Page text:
Understanding write-through, write-around and write-back caching (with Python)
This post explains the three basic cache writing policies: write-through, write-around and write-back. Although caching is not a language-dependent thing, we’ll use basic Python code as a way of making the explanation and logic clearer and hopefully easier to understand. Running the Python code could also be helpful for simulating and playing around with different these caching policies.
A cache is a hardware or software component that stores data so future requests for that data can be served faster. Of course, this data is stored in a place where retrieval is faster than your actual backing store. For example, if you store a value in memory, it’ll usually be quicker to access than hitting the database and trying to read it from disk.
So, to start, let’s have two Python classes to represent our backing store and our cache. You can read from and write to each of them.
import time class BackingStore: def __init__(self): self.data =  def write(self, datum): print('Started writing to backing store.') time.sleep(2) # Writing to disk is slow self.data.append(datum) print('Finished writing to backing store.') def read(self, index): print('Started reading from backing store.') time.sleep(2) # Reading from disk is slow print('Finished reading from backing store.') return self.data[index] class Cache: def __init__(self): self.data =  def write(self, datum): print('Started writing to cache.') self.data.append(datum) print('Finished writing to cache.') def read(self, index): print('Started reading from backing store.') print('Finished reading from backing store.') return self.data[index]
Using the write-through policy, data is written to the cache and the backing store location at the same time. The significance here is not the order in which it happens or whether it happens in parallel. The significance is that I/O completion is only confirmed once the data has been written to both places.
def write_through(cache, backing_store, datum): cache.write(datum) backing_store.write(datum)
Advantage: Ensures fast retrieval while making sure the data is in the backing store and is not lost in case the cache is disrupted.
Disadvantage: Writing data will experience latency as you have to write to two places every time.
What is it good for?
The write-through policy is good for applications that write and then re-read data frequently. This will result in slightly higher write latency but low read latency. So, it’s ok to spend a bit longer writing once, but then benefit from reading frequently with low latency.
Using the write-around policy, data is written only to the backing store without writing to the cache. So, I/O completion is confirmed as soon as the data is written to the backing store.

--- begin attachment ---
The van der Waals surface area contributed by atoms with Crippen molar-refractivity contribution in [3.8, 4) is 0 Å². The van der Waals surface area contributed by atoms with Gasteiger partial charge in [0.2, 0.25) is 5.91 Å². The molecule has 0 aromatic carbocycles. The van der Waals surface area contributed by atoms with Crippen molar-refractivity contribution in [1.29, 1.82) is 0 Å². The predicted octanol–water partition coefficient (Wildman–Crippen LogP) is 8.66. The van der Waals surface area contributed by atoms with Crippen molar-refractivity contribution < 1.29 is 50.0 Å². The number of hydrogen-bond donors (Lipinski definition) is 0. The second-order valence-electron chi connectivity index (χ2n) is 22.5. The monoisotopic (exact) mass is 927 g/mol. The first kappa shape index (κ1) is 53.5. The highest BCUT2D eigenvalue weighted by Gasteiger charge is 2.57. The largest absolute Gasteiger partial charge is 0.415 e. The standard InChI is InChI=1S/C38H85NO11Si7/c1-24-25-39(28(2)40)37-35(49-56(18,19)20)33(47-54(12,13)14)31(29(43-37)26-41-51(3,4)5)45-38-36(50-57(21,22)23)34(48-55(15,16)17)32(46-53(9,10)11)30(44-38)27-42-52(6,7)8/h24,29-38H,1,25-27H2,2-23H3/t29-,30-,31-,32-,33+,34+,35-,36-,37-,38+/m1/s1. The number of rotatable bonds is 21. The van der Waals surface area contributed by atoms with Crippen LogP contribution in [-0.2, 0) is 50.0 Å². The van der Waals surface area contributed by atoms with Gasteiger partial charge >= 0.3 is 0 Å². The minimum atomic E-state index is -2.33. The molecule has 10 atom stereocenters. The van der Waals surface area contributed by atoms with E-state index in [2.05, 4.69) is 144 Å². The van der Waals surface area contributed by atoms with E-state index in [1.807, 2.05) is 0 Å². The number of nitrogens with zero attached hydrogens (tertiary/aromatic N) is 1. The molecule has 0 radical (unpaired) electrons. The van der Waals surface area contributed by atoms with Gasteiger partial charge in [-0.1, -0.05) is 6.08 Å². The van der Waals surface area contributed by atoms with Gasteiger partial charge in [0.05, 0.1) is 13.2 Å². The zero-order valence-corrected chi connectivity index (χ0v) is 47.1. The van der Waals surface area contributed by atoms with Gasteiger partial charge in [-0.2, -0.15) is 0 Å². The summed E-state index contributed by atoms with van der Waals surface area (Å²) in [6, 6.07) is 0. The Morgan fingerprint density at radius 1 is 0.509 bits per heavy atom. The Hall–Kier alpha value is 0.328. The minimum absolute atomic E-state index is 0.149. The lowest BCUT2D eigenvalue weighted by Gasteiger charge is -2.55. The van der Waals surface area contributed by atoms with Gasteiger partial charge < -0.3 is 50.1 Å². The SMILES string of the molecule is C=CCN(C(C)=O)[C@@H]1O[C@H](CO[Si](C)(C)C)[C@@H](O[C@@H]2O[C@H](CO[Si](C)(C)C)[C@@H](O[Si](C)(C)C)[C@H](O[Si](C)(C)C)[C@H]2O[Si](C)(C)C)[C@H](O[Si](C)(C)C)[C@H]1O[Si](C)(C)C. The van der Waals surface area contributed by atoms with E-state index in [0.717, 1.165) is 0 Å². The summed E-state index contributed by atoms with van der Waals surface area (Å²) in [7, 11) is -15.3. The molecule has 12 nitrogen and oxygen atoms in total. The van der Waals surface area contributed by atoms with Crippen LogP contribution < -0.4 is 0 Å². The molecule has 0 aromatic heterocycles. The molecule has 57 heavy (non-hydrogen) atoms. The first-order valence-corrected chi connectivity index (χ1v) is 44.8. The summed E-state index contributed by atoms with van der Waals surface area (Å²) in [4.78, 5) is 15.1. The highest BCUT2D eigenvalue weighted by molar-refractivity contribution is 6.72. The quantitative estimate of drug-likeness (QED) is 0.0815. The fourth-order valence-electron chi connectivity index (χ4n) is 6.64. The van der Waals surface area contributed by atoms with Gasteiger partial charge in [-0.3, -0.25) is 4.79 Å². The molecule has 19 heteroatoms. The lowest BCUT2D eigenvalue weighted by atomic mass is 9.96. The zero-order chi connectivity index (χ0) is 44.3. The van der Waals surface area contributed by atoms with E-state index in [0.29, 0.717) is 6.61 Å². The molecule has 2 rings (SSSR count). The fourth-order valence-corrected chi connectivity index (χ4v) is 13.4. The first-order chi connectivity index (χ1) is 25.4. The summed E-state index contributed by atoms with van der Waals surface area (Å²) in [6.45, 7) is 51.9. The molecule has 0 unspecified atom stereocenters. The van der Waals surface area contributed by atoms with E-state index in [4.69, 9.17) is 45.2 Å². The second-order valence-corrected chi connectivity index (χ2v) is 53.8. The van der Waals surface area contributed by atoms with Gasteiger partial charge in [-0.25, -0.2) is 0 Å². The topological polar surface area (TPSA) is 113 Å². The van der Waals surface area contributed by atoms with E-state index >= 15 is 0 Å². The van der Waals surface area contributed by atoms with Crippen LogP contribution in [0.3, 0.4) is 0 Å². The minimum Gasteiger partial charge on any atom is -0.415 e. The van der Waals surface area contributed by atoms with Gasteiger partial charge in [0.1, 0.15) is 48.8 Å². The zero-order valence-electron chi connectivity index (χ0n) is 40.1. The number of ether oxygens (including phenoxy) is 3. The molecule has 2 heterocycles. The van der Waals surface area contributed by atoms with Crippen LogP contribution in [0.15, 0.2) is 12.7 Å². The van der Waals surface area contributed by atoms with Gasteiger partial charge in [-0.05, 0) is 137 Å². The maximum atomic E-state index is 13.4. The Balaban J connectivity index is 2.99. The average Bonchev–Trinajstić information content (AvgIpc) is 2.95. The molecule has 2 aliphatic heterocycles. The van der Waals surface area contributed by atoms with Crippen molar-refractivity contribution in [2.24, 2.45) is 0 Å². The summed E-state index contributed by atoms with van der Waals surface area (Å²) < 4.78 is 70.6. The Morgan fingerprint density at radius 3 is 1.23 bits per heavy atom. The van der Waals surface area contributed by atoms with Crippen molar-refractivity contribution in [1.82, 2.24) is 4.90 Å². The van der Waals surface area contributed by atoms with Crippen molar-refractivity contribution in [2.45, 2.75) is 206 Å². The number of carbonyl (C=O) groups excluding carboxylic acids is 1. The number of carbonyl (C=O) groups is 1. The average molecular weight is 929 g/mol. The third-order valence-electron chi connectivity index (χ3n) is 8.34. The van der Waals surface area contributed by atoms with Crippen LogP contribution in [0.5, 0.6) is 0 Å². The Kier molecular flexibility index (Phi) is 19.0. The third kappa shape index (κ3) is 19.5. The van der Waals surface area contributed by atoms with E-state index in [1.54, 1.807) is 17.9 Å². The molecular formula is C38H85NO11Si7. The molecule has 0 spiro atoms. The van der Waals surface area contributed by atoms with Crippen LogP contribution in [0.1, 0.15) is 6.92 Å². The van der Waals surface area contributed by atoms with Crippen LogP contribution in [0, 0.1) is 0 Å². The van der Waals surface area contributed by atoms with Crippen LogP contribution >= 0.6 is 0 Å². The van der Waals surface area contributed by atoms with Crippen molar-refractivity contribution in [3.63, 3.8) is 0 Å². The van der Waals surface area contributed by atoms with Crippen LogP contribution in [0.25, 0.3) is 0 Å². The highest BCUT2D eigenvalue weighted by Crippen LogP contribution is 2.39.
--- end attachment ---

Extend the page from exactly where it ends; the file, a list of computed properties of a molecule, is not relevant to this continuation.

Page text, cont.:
def write_around(backing_store, datum): backing_store.write(datum)
Advantage: Good for not flooding the cache with data that may not subsequently be re-read.
Disadvsntage: Reading recently written data will result in a cache miss (and so a higher latency) because the data can only be read from the slower backing store.
What is it good for?
The write-around policy is good for applications that don’t frequently re-read recently written data. This will result in lower write latency but higher read latency which is a acceptable trade-off for these scenarios.
Using the write-back policy, data is written to the cache and Then I/O completion is confirmed. The data is then typically also written to the backing store in the background but the completion confirmation is not blocked on that.
def write_back(cache, datum): cache.write(datum) # Maybe kick-off writing to backing store asynchronously, but don't wait for it.
Advantage: Low latency and high throughput for write-intensive applications.
Disadvantage: There is data availability risk because the cache could fail (and so suffer from data loss) before the data is persisted to the backing store. This result in the data being lost.
What is it good for?
The write-around policy is the best performer for mixed workloads as both read and write I/O have similar response time levels. In reality, you can add resiliency (e.g. by duplicating writes) to reduce the likelihood of data loss.
Which one should I use?
If this post is all you know about caching policies then you’ll need to do more research. The post covered three basic caching policies at a _very high level just to give you a basic understanding and to spark an interest. In practice, there are many other (often hybrid) policies and lots of subtle nuggets to consider when implementing them.
Discussion on hackernews and reddit.